The sergeant reached up to his shirt pocket and activated an audio tape-recorder, on which he would later remember to verbally identify himself and include time and date.
The sergeant knew that if he fired on the suspect, it would be from where he was standing. He took a folded paper shift roster form his person and dropped it onto the grass at his feet to mark the range to target exactly (credit retired Col. Jeff Cooper's book, To Ride, Shoot and Straight and Speak the Truth for this idea). Had the wind been blowing, a pen or pencil would have sufficed. Where time on scene allows, this is highly recommended. The more accurate the range data we have in these types of incidents, the better the information and statistics we get on less-lethal deployment, its effects and actual use.
The suspect again made a threat to kill himself and said, "I might as well do it now." Both less-lethal-armed officers could see the suspect's hands moving underneath his shirt. The sergeant believed the suspect was in the act of slashing his own abdomen. At that point, the suspect pulled his left hand out from under his shirt, then reached and took a step toward the woman. Though separated by a building's distance and without communication, both less-lethal-armed officers fired so closely together that the reports sounded nearly as one.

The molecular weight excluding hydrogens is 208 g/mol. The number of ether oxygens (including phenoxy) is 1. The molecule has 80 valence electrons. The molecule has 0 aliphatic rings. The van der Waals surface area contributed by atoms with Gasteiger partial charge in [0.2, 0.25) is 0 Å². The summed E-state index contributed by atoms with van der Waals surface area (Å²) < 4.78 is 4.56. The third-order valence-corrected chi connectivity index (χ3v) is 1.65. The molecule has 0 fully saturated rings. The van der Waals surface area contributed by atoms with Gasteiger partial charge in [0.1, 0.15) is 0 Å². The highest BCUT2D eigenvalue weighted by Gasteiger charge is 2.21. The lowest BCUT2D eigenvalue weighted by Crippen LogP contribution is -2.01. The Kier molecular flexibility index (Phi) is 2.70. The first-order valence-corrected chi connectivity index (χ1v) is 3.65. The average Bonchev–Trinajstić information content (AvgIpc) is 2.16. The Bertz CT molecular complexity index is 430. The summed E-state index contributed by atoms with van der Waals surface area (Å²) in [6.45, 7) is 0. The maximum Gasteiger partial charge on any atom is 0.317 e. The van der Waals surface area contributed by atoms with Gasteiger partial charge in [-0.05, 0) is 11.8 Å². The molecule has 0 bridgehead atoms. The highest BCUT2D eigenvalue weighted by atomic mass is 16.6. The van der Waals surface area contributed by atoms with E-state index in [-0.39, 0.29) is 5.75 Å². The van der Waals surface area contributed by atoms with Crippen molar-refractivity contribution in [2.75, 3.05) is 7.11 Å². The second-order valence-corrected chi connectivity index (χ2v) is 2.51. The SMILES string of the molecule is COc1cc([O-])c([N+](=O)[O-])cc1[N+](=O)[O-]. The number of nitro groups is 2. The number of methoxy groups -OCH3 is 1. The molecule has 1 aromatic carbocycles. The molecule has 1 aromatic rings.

The sergeant's Red Bag struck the suspect in the left rib cage, near the floating ribs, at point of aim. The range was 35 feet and 6 inches. The Green-Bag-armed deputy struck the suspect in the right hip, at point of aim. The range was about 30 feet. The suspect was startled and yanked his hands from under his shirt. He dropped a metal object, later found to be a Bic cigarette lighter. Both less-lethal-armed officers racked the actions of their shotguns and advanced on the suspect from opposite sides.
A perimeter deputy, armed with service sidearm, successfully took the suspect to the ground and applied handcuffs, with assistance from other perimeter personnel. The suspect was then transported to the hospital.[PAGEBREAK]
After being hit, the suspect never showed any inclination to fall and showed no physical distress or evidence of pain. Later, X-rays revealed no broken bones and no internal injuries.
Given the circumstances, the suspect could well have been justifiably shot and killed with lethal ammunition had less-lethal munitions not been available.
When we first contemplated this article, we intended to take issue with manufacturers of less-lethal munitions for making their equipment slightly underpowered. But despite the fact that they did not break bone or do any damage that interfered with the suspect's breathing, aggressive abilities or mobility, it's pretty clear that raising the force or speed of less-lethal rounds would cause them to act undesirably like slugs in the shotgun.